THE HAGUE/FEODOSIA, Crimea: U.S. President Barack Obama and major industrialized allies warned Monday that Russia faced damaging economic sanctions if President Vladimir Putin takes further action to destabilize Ukraine following the seizure of Crimea.
Leaders of the Group of Seven, meeting without Russia, agreed to hold their own summit this year instead of attending a planned G-8 meeting in the Russian Olympic venue of Sochi, along the Black Sea coast from Crimea, and to suspend their participation in the G-8 until Russia changes course.
On a day when Kiev ordered its remaining troops to withdraw from Crimea and Russian forces used force to capture a marine base and a landing ship, leaders of the United States, Germany, France, Britain, Italy, Japan and Canada condemned what they described as “Russia’s illegal attempt to annex Crimea in contravention of international law.”
They also agreed to work together to reduce their dependence on Russian oil and gas.
“We remain ready to intensify actions including coordinated sectoral sanctions that will have an increasingly significant impact on the Russian economy, if Russia continues to escalate this situation,” they said in a joint statement.
The G-7 leaders, who met on the sidelines of a nuclear security summit in The Hague, said they would meet again in Brussels in early June, the first time since Russia joined the G-8 in 1998 that it will have been shut out of the annual summit of leading industrialized democracies.
Obama, who has imposed tougher sanctions on Moscow than European leaders over its takeover of the strategic peninsula, told reporters: “Europe and America are united in our support of the Ukrainian government and the Ukrainian people.”
Russian Foreign Minister Sergei Lavrov sought to play down the G-8 boycott, however.
“If our Western partners believe the format has exhausted itself, we don’t cling to this format. We don’t believe it will be a big problem if it doesn’t convene,” he told reporters.
Obama also discussed the crisis at a meeting in The Hague with Chinese President Xi Jinping, who has voiced support for Ukraine’s sovereignty but refrained from criticizing Russia. The West wants Beijing’s diplomatic support in an effort to restrain Putin, but while Xi called for a political solution, he did not harden China’s position toward Moscow. White House officials accompanying Obama expressed concern Monday at what they said was a Russian troop buildup near Ukraine and warned that any further military intervention would trigger wider sanctions than the measures taken so far.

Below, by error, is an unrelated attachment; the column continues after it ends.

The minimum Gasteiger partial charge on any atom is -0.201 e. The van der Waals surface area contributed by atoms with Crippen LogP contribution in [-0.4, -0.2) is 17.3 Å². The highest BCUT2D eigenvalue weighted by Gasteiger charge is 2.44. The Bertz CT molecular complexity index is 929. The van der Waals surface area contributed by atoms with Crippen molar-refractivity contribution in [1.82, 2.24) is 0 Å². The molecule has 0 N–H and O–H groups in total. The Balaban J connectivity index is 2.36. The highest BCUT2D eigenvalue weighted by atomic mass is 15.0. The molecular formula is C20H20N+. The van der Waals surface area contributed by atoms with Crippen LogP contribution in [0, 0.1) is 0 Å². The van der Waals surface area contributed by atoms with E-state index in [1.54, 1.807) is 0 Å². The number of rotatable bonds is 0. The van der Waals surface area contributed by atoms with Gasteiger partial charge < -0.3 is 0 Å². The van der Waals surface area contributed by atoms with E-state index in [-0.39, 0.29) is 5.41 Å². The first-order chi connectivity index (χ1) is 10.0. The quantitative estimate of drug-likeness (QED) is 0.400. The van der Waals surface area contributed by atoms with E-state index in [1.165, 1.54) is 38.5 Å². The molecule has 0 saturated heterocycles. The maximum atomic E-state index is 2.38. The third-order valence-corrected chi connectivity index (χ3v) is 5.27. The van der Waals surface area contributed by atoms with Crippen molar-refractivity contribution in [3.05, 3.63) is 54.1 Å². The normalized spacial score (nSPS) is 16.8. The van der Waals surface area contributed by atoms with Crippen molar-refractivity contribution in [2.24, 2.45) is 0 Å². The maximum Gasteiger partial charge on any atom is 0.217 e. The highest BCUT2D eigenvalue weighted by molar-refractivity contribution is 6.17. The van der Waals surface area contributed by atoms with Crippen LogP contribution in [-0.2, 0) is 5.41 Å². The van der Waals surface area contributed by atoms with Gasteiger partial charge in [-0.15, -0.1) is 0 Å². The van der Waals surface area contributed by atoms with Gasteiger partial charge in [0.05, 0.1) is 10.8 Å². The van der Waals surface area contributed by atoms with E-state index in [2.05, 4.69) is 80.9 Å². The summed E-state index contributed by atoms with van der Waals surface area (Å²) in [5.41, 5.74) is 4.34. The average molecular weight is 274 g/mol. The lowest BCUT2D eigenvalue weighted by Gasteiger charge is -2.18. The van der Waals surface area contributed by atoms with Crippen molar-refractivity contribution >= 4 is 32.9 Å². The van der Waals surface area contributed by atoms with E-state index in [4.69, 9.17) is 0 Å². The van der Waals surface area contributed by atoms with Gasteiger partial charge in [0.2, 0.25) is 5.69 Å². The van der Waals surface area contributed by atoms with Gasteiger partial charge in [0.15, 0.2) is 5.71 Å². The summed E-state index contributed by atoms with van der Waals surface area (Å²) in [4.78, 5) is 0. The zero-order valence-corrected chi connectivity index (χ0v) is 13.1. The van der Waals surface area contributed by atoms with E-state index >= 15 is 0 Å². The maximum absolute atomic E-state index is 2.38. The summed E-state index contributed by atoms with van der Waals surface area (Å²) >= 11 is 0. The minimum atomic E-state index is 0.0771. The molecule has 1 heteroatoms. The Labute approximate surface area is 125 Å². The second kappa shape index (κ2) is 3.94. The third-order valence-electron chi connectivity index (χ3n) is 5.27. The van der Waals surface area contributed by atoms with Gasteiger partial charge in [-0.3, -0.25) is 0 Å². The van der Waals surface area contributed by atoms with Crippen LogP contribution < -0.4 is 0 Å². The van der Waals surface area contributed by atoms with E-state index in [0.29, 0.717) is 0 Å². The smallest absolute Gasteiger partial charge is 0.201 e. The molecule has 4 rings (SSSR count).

A U.S. official said Moscow had 20,000 soldiers near the border. Russian intervention in eastern or southern Ukraine would be the clearest trigger for additional sanctions – as would violence in Crimea, another U.S. official said.
Earlier Monday, Russian troops forced their way into a Ukrainian marine base in the port of Feodosia, overrunning one of the final symbols of resistance, and later stormed and captured a Ukrainian landing ship, firing warning shots and stun grenades. No casualties were reported in either incident.
In Kiev, acting president Oleksander Turchinov told parliament the remaining Ukrainian troops and their families would be pulled out of the region in the face of “threats to the lives and health of our service personnel.”
That effectively ended Ukrainian resistance, less than a month since Putin claimed Russia’s right to intervene militarily on its neighbor’s territory.
In one sign of a possible easing of tension, Lavrov agreed to hold a first meeting with his Ukrainian counterpart, Andriy Deshchytsya, on the sidelines of the nuclear security summit.
The first 50 out of 100 observers dispatched by the Organization for Security and Cooperation in Europe, a security watchdog, arrived in Ukraine Monday to monitor potential trouble spots and report back to the 54-nation organization. Russia relented late last week and agreed on a mandate after prolonged talks, but the monitors will not be allowed to enter Crimea.